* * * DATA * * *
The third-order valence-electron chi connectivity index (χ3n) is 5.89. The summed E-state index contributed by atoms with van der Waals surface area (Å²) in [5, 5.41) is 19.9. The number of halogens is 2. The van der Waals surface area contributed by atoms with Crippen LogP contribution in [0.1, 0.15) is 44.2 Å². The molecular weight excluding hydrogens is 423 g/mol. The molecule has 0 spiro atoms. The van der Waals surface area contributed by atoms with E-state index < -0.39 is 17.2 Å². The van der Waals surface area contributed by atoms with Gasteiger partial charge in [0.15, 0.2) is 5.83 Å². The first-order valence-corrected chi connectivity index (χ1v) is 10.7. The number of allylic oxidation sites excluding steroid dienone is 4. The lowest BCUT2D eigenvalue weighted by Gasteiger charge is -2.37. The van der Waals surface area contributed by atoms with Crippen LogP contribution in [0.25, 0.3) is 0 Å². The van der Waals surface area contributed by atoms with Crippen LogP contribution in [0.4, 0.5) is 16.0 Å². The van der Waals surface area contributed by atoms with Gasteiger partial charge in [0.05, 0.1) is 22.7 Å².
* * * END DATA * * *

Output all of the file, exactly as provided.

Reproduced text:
The third-order valence-electron chi connectivity index (χ3n) is 5.89. The summed E-state index contributed by atoms with van der Waals surface area (Å²) in [5, 5.41) is 19.9. The number of halogens is 2. The van der Waals surface area contributed by atoms with Crippen LogP contribution in [0.1, 0.15) is 44.2 Å². The molecular weight excluding hydrogens is 423 g/mol. The molecule has 0 spiro atoms. The van der Waals surface area contributed by atoms with E-state index < -0.39 is 17.2 Å². The van der Waals surface area contributed by atoms with Gasteiger partial charge in [0.15, 0.2) is 5.83 Å². The first-order valence-corrected chi connectivity index (χ1v) is 10.7. The number of allylic oxidation sites excluding steroid dienone is 4. The lowest BCUT2D eigenvalue weighted by Gasteiger charge is -2.37. The van der Waals surface area contributed by atoms with Crippen LogP contribution in [0.25, 0.3) is 0 Å². The van der Waals surface area contributed by atoms with Crippen LogP contribution in [0.4, 0.5) is 16.0 Å². The van der Waals surface area contributed by atoms with Gasteiger partial charge in [0.05, 0.1) is 22.7 Å².